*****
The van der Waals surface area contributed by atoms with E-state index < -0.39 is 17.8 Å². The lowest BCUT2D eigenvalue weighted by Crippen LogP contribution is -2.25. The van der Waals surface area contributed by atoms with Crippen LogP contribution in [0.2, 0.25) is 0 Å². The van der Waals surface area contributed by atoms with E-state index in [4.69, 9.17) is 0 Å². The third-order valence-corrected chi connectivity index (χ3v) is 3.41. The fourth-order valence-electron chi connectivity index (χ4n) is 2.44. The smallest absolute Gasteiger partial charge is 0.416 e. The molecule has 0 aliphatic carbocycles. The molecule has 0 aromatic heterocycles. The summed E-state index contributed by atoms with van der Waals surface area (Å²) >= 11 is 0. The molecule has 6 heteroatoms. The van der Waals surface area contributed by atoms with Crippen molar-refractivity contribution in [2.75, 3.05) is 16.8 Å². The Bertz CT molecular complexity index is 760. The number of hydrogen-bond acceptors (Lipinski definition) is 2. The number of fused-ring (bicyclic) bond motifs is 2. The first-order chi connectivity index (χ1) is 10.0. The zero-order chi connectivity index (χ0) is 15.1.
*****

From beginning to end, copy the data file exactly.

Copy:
The van der Waals surface area contributed by atoms with E-state index < -0.39 is 17.8 Å². The lowest BCUT2D eigenvalue weighted by Crippen LogP contribution is -2.25. The van der Waals surface area contributed by atoms with Crippen LogP contribution in [0.2, 0.25) is 0 Å². The van der Waals surface area contributed by atoms with E-state index in [4.69, 9.17) is 0 Å². The third-order valence-corrected chi connectivity index (χ3v) is 3.41. The fourth-order valence-electron chi connectivity index (χ4n) is 2.44. The smallest absolute Gasteiger partial charge is 0.416 e. The molecule has 0 aliphatic carbocycles. The molecule has 0 aromatic heterocycles. The summed E-state index contributed by atoms with van der Waals surface area (Å²) >= 11 is 0. The molecule has 6 heteroatoms. The van der Waals surface area contributed by atoms with Crippen molar-refractivity contribution in [2.75, 3.05) is 16.8 Å². The Bertz CT molecular complexity index is 760. The number of hydrogen-bond acceptors (Lipinski definition) is 2. The number of fused-ring (bicyclic) bond motifs is 2. The first-order chi connectivity index (χ1) is 10.0. The zero-order chi connectivity index (χ0) is 15.1.